NYC to Explore Using Drones for Facade Inspections City Council Orders DOB Study

NYC to Explore Using Drones for Facade Inspections

The Greenpoint Post reports that the New York City Council passed a bill on September 16 requiring the Department of Buildings (DOB) to study the safety and feasibility of using aerial drones for building facade inspections.  

Under the city’s Local Law 11, owners of all buildings over six stories must have the exterior walls and appurtenances of those buildings professionally inspected and repaired every five years. Recent changes to the Facade Inspection and Safety Program (FISP) rules for the upcoming Cycle 9 reporting and beyond add requirements for up-close inspections, as well as probes into facades every 60 linear feet. 

For the city’s condos and co-ops, the costs for these inspections have already put a heavy financial burden on unit owners and shareholders, who must pay for the upkeep and maintenance of common areas, which includes building facades. In addition to the physical inspection and repair costs, there are also the fees and expenses associated with site safety, sidewalk shed rental, filing, engineering, and other ‘soft’ costs.

The new inspection requirements will likely mean a significant increase in those expenses, especially for larger buildings where drops will be necessary for each up-close inspection length.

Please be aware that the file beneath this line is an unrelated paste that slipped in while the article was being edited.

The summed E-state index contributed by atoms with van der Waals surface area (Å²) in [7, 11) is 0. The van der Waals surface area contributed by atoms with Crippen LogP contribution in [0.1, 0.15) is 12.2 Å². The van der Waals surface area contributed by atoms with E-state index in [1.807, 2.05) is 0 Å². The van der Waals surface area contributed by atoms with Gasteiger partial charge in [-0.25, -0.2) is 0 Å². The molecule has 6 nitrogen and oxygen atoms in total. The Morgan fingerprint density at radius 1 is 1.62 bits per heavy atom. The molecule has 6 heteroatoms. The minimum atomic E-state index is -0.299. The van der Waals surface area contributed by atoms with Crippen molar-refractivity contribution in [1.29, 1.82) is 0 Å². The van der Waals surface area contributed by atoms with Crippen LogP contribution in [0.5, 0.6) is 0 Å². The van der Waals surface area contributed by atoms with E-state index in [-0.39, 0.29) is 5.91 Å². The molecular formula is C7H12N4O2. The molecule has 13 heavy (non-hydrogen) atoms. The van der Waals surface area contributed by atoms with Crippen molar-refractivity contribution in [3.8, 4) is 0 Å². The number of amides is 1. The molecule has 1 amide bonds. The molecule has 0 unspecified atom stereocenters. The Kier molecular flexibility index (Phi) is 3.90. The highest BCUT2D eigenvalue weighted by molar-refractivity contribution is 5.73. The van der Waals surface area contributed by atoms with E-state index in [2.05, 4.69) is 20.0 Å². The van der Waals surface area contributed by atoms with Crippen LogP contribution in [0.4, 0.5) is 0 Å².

Although Unmanned Aircraft Systems (UAS)—an umbrella regulatory term that includes drones—are currently illegal in New York City, their use has been proposed for controlled purposes (like building facade and other inspections) as a way to improve safety and efficiency. The recently passed bill, co-sponsored by Northeast Queens Council Member Paul Vallone, is an example of how the city legislature is approaching the use - and regulation - of this new technology.

Vallone contends that not allowing drones to be used in the context of building inspections “is leaving New York City on the ground while other cities are already using rapidly advancing technologies to support business and improve safety.” He is hoping that the study will move the city one step closer to updating its technology laws.

“Drones offer a 21st-century solution to provide more detailed building inspections, increase public safety, and reduce costs,” adds Carlo Scissura, President and CEO of the construction trade group New York Building Congress (NYBC). “New technologies like drones are already being used effectively around the country and the world, so it is essential that New York embrace innovation and not be left behind.”

The bill takes effect immediately, and the study must be completed no later than October 31, 2021, notes the Greenpoint Post. Implementation of the study’s findings will depend on the city creating regulations under which use of drones is legal.

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